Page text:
Thursday, January 22, 2015


Philippe Gaulier, something of an international treasure, at least in the clown world, told us to bring in suitcases. It was optional, and so most people in the class, so traumatized from being yelled at pointlessly and barely getting any stage time, opted to not. Myself included. But I remembered Gaulier saying dreamily, in his old-frenchman way, A Clownalways has a suitcase…”

The clown Gaulier dreams of in his old-frenchman dreams is a vagabond, and of course that vagabond has a suitcase falling apart, marked with age and experience and wonder.

I did not have The Suitcase when I was in Gauliers workshop. But I have it now.

It was intended by the manufacturers to be a keyboard case, but since it houses my streetlight and often a lot of bubble wrap, it ends up looking like pretty suspicious at Baggage Claim. The bag itself is restitched in several places (Thank you, Mom), it has zip-ties instead of zipper handles, it resembles a big olragtag corpse sack. I am very fond of it.

My costume is a big old trenchcoat that was made for me by Mollie, a wonderful costume designer in NY, 8 years ago. She made it from a pattern of an actually nice trench coat she saw in a fancy store. Its been mended a lot since then (again, thanks Mom). My pants and tie are Goodwill. The shirt used to be a shirt I just wore as a normal person, til it got too yellow in the armpits and became my costume shirt. The body stuffing is the same stuffing Ive been using for a while now; I just switch out the stockings that house it when they fall apart.

Im not sure I realized, when my character Butt Kapinski was born, that having a cheap-and-dirty-ass costume was going to be super convenient. But it really, really is. I can roll around in it, sweat in it, wash it in a washer, dry it in a dryer, and voilà. Throw it in the body bag and hit the town.

On the touring circuit, I have friends who have been worn down and bummed out by high-maintenance costumes, costumes that demanded constant refurbishing or hand-washing or mending. It is a pain in the ass, and not what you want to be focusing on.

So I recommend the vagabond aesthetic, because it is easy and because it invokes a great tradition of schlumpy travelers going from place to place spreading laughter and joy and then getting out of Dodge or Calgary or wherehaveyou.

Saturday, January 10, 2015


Many teachers of clown work with noses. Virtually all my clown teachers expected us to wear noses. But I suspect that this will change, as clown work finds its way into more mainstream comedy and theatre training.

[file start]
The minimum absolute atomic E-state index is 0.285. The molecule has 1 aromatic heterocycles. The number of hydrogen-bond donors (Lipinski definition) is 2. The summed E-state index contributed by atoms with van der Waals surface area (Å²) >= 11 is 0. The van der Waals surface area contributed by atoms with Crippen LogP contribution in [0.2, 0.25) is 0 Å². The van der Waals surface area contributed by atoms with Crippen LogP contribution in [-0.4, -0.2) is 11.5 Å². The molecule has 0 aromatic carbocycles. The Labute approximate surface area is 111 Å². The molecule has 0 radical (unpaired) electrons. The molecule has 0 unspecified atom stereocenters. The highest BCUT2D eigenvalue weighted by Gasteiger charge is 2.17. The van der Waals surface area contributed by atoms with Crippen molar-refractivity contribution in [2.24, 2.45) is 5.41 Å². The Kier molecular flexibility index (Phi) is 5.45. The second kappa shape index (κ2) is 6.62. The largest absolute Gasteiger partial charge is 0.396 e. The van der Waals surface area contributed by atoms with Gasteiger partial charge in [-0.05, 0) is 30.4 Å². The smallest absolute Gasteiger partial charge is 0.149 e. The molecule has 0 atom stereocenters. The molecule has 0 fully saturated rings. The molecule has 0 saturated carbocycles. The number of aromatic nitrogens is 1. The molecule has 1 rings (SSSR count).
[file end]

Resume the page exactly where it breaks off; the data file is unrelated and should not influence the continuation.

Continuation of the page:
Why a nose to begin with? Clown work is about transformation and liberation. The point is to free yourself up to let something visceral come out of you, something that your “normal” self keeps buttoned up. Any kind of mask work can be transformational, and the clown nose is the smallest mask you can wear. 

And, to be fair, there are two kinds of clown noses. There are the clown noses that are cherry-red, store-bought, made-in-China situations. And there are handmade leather or latex noses that have shape, artistry. Of course, the former should be abolished immediately. A symmetrical, factory-made thing on a naturally-asymmetrical face is just weird. Handmade noses can have an appeal, but I still think they have to go. 

I had a great nose, for a while. It was handmade, latex, dark red.  I designed the shape and had it built for my face by a clown-enthusiast in NY named Dan. It was a stumpy, Karl Malden nose, as opposed to the sexy Jewess nose I sport in my daily life. I thought the nose made me look uglier, funnier, less feminine, more child-like. Plus, that was earlier in my clown life, and I felt like I needed the nose to transform into the character. Jeff Seal, my clown brother in New York, calls noses “training wheels.” There was certainly something to that, for me. 

Here’s what I ultimately realized though. When I used to perform in cabarets as Butt Kapinski, in nose, people afterward would say, “Hey, you’re that clown! Great job, clown.” When I stopped wearing the nose, people afterward would say, “Hey, you’re that detective! Oh my god, what was that?” 

The best thing you can do in a 10-minute cabaret slot is stoke curiosity. Plus, the less you outwardly ally yourself with any specific theatrical or comedic tradition, the more dangerous you are. And by dangerous, I mean awesome.

I know I’ve said this already, but I cannot stress enough what a good idea it is to keep your clown identity ON THE DL. Here on this blog we can talk all we want to about clown and bouffon, and then we will go out into the world with our sneaky lapels up and pretend we have never heard of clowns or bouffons at all.